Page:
The government might have “significantly overstated” Punjab’s growth rate. This was revealed at the launch of the fifth annual, The State of Economy: The Punjab Story, report of the Institute of Public Policy at Beaconhouse National University on Wednesday at the Lahore Grande. Institute of Public Policy Vice Chairman and Dean of School of Liberal Arts and Social Sciences Dr Hafiz Ahmed Pasha said Punjab’s economy had a slower growth rate over the past decade compared to the rest of the country due to the scarcity of irrigation water and the energy shortfall. He was speaking at the launch of the report.
Dr Pasha said while the economy had done poorly throughout the country, Punjab had done far worse. From 2002-03 to 2009-10, Dr Pasha said, the agricultural sector in Punjab had only a 3 per cent growth rate as opposed to a 5 per cent growth rate in the rest of the country.
Dr Pasha said that from 2006-07 to 2009-2010, gas consumption had gone up by 14 per cent in the rest of the country but in the Punjab it had declined by 13 per cent.
The report states that there was a decline in “regional inequality” in all districts of the province, the trend being most pronounced in provision of social services. “Despite there being demands for a new province, the Punjab has the least regional inequality amongst the provinces,” said Dr Pasha. However, he said, a separate south Punjab province would be “food sufficient.”
The report goes on to state that regional inequality had increased in terms of some social indicators including secondary education, sanitation, health services and water supply. The report says that with limited access to infrastructure and social services districts in south Punjab are less developed, a phenomenon termed a “classic North-South” divide by Dr Pasha.
Beaconhouse National University Vice Chancellor Sartaj Aziz said long term projects in hydel power should be taken up seriously to limit energy dependency on foreign sources. Aziz said with the country entering the election year it was essential that such reports be used to establish policy guidelines for the current as well as the prospective government.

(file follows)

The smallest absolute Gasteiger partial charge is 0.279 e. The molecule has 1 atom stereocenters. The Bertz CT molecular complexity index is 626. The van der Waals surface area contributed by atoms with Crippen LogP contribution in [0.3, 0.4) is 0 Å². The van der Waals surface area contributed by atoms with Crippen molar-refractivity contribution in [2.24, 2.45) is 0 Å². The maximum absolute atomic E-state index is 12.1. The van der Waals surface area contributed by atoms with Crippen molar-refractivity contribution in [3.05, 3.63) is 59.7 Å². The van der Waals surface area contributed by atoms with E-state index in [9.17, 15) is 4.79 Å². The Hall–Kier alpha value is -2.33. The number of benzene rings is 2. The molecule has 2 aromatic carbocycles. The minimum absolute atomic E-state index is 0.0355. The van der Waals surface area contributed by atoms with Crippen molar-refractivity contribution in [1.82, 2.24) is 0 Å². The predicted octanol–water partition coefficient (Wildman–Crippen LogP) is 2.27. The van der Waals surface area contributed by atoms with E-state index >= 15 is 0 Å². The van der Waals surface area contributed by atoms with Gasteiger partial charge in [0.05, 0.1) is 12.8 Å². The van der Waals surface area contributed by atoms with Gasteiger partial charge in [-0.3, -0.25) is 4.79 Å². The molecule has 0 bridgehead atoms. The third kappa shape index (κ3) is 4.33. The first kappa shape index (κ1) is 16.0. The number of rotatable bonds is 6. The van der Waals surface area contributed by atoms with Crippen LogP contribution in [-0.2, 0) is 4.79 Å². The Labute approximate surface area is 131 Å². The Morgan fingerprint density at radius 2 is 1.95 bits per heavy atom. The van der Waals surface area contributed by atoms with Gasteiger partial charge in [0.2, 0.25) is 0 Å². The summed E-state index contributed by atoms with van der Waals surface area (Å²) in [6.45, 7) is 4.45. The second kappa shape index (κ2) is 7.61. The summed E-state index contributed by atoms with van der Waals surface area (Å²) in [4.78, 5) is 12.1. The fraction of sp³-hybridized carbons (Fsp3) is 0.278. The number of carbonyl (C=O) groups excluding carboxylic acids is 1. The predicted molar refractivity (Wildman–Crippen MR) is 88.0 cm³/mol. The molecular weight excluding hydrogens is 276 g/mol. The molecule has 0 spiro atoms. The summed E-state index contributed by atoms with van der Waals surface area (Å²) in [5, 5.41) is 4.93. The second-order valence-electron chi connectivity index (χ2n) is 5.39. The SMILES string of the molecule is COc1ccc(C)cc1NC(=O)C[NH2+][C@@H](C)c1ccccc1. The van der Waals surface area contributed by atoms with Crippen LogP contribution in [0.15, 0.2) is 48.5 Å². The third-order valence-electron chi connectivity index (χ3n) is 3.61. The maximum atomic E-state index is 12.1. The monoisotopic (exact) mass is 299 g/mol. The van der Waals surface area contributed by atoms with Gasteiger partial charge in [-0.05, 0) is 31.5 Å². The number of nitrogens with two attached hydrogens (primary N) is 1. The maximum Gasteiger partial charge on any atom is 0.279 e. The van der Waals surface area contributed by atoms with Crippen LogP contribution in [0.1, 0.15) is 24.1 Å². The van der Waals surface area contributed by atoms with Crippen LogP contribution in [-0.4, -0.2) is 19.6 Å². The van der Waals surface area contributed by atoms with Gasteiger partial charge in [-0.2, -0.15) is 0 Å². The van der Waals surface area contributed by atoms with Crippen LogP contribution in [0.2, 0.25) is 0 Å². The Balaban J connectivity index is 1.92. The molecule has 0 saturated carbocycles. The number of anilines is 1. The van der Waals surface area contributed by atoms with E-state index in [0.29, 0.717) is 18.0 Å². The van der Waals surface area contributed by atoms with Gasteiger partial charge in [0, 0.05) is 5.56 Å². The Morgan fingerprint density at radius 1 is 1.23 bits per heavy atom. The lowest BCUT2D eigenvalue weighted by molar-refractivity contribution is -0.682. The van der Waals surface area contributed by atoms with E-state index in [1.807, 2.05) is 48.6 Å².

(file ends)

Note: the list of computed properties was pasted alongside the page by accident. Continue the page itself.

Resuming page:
LUMS pro-chancellor Syed Babar Ali said that over the past several years, the country’s economic policy had never addressed the needs of the common man to ensure his welfare. Ali said scholarly critique should be used by policy makers to strengthen institutions. “Never put an inefficient person in charge of an efficient person” said Ali.
Planning and Development Department secretary Ali Tahir expressed dissatisfaction with the “methodology” used in the compilation of the report. Tahir said that urban development paved way for economic growth of any country and hence growth in cities, like Lahore, Multan and the like, was of immense significance.
“The year 2012 promises to be yet another difficult year economically’, said Dr Aisha Ghaus Pasha, the director of the Institute of Public Policy. Dr Pasha said Pakistan, particularly for Punjab, would be facing a period of “great financial difficulties.” She identified lack of political stability and shortage of energy as hurdles in economic growth. She said there had been a growth in the rural economy along with an increase in revenue collection showing the ‘resilience’ of the economy.
“Good governance and zero tolerance for corruption will tackle the economic crisis in the next 3 to 4 years,” said MNA Ahsan Iqbal. Iqbal said the debate about a new province in Punjab should be set aside until there was greater stability adding that a new province was bound to demand a new “NFC award and a water accord.”
Published in The Express Tribune, May 3rd, 2012.